Instant pudding. Instead of slaving over a hot stove for a few minutes, you can now pour cold milk and with a bit of stirring, instant pudding!

    April 13, 2014

  • Decision to be an organ donor can save lives

    Chelsea Clair watched as her father died waiting for a bone marrow transplant.
    So when she met Kyle Froelich at a car show in 2009 and heard about his struggles to find a kidney that would match his unique needs, she never hesitated to offer hers to the man she just met.

    April 11, 2014

  • Volunteers continue to have priceless impact on community

    Chances are, you know someone who volunteers. Perhaps you’re a volunteer yourself.
    Marion County is full of volunteers.
    They read to our youth.
    They assist nonprofit agencies.
    They serve on boards and committees.
    And in 2013, they spent a day picking up nearly 10 tons of garbage that had been tossed out on public property around Marion County.

    April 10, 2014

  • Proposed school calendar lives up to letter and spirit of law

    West Virginia state law requires that students be in a classroom for 180 days.

    April 9, 2014

  • Strong Fairmont General Hospital badly needed to serve our region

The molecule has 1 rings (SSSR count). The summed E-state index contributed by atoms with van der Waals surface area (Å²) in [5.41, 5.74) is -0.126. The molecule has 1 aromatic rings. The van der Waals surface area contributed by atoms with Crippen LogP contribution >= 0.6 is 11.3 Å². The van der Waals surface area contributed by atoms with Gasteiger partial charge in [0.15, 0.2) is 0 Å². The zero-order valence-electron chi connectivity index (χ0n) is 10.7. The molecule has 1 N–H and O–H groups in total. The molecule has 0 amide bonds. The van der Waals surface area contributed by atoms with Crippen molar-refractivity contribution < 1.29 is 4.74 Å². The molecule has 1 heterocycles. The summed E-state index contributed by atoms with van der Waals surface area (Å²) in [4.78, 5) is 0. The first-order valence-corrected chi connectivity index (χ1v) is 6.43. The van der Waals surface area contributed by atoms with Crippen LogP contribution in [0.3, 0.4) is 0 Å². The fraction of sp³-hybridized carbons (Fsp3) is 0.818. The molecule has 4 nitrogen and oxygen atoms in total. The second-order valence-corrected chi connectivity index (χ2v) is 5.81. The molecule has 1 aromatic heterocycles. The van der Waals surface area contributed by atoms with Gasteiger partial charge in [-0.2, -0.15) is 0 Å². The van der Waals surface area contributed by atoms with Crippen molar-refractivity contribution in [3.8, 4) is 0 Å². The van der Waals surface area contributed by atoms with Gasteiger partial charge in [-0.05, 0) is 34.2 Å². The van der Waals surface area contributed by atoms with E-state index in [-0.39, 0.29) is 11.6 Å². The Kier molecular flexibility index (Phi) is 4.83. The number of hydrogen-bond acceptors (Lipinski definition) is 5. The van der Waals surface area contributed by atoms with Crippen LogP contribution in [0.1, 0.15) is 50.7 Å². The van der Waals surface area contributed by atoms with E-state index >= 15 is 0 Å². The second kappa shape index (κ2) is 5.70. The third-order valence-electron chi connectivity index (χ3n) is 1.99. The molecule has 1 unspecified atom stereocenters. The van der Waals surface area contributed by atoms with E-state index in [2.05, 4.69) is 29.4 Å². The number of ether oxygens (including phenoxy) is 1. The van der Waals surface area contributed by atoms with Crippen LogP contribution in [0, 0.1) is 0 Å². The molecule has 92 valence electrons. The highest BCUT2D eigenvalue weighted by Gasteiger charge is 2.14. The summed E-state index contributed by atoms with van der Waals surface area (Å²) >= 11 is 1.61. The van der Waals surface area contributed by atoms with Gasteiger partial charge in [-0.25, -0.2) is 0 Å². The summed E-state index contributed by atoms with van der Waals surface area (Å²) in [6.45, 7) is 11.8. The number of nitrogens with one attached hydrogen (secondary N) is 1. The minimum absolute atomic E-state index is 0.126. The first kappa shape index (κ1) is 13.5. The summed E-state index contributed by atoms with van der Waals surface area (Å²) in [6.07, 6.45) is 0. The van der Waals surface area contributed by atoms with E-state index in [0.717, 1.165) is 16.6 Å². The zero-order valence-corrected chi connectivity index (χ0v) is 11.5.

Mere minutes often matter when it comes to emergency health care.
    That’s why we need a strong Fairmont General Hospital.
    When patients need the services of health-care professionals, having family and friends close at hand is often essential, and their presence may even lead to a better outcome.

    April 6, 2014

  • COLUMN: Fairmont General Hospital vital part of community

    There’s nothing better than holding a newborn baby. It gives you a little feeling that not only is everything right in the world, but this perfect little human represents hope of a future where things will be better than they are today.
    I had that blessed opportunity to hold that hopeful future in my arms last week when I visited my dear friend Jen and her newborn son Tristan at Fairmont General Hospital.

    April 6, 2014

  • Putting a cost on safety issue has been culprit in 13 traffic deaths

    Would you believe that an item costing just 57 cents — less than the price of a can of pop — is being cited as the culprit in 13 traffic deaths?
    A simple 57-cent item.
    That’s how much fixing the fatal ignition switches that General Motors installed in new automobiles would have cost, and 13 lives would probably have been saved.

    April 4, 2014

Featured Ads
NDN Politics
House Ads